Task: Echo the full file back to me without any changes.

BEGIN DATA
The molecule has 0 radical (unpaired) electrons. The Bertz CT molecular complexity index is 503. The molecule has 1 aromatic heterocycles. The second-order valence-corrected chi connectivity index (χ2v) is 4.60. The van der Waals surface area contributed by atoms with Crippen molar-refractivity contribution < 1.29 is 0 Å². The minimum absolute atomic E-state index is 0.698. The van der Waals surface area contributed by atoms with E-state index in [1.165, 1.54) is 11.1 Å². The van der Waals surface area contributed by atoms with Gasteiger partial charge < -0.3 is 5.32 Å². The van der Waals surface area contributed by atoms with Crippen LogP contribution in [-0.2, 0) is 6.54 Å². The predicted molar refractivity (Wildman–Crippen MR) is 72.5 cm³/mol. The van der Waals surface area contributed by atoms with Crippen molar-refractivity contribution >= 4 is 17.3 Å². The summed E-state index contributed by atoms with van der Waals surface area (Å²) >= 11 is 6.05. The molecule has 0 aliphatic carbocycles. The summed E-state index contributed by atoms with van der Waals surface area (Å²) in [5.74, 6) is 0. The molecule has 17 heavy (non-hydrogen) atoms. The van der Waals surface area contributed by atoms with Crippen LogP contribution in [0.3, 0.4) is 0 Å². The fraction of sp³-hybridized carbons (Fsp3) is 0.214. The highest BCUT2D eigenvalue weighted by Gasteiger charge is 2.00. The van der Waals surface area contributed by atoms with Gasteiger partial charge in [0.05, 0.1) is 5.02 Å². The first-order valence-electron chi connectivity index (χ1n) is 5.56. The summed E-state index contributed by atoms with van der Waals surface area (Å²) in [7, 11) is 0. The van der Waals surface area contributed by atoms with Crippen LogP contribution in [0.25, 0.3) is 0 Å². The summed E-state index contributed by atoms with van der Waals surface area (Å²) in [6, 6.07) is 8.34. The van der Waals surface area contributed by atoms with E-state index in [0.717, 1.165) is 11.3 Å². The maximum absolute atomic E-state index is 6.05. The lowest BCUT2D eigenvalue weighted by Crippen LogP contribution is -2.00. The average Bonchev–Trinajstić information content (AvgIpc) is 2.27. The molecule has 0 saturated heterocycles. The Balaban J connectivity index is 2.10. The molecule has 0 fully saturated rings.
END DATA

The molecule has 0 radical (unpaired) electrons. The Bertz CT molecular complexity index is 503. The molecule has 1 aromatic heterocycles. The second-order valence-corrected chi connectivity index (χ2v) is 4.60. The van der Waals surface area contributed by atoms with Crippen molar-refractivity contribution < 1.29 is 0 Å². The minimum absolute atomic E-state index is 0.698. The van der Waals surface area contributed by atoms with E-state index in [1.165, 1.54) is 11.1 Å². The van der Waals surface area contributed by atoms with Gasteiger partial charge < -0.3 is 5.32 Å². The van der Waals surface area contributed by atoms with Crippen LogP contribution in [-0.2, 0) is 6.54 Å². The predicted molar refractivity (Wildman–Crippen MR) is 72.5 cm³/mol. The van der Waals surface area contributed by atoms with Crippen molar-refractivity contribution >= 4 is 17.3 Å². The summed E-state index contributed by atoms with van der Waals surface area (Å²) >= 11 is 6.05. The molecule has 0 aliphatic carbocycles. The summed E-state index contributed by atoms with van der Waals surface area (Å²) in [5.74, 6) is 0. The molecule has 17 heavy (non-hydrogen) atoms. The van der Waals surface area contributed by atoms with Crippen LogP contribution in [0.3, 0.4) is 0 Å². The fraction of sp³-hybridized carbons (Fsp3) is 0.214. The highest BCUT2D eigenvalue weighted by Gasteiger charge is 2.00. The van der Waals surface area contributed by atoms with Gasteiger partial charge in [0.05, 0.1) is 5.02 Å². The first-order valence-electron chi connectivity index (χ1n) is 5.56. The summed E-state index contributed by atoms with van der Waals surface area (Å²) in [7, 11) is 0. The van der Waals surface area contributed by atoms with Crippen LogP contribution in [0.25, 0.3) is 0 Å². The summed E-state index contributed by atoms with van der Waals surface area (Å²) in [6, 6.07) is 8.34. The van der Waals surface area contributed by atoms with E-state index in [0.717, 1.165) is 11.3 Å². The maximum absolute atomic E-state index is 6.05. The lowest BCUT2D eigenvalue weighted by Crippen LogP contribution is -2.00. The average Bonchev–Trinajstić information content (AvgIpc) is 2.27. The molecule has 0 saturated heterocycles. The Balaban J connectivity index is 2.10. The molecule has 0 fully saturated rings.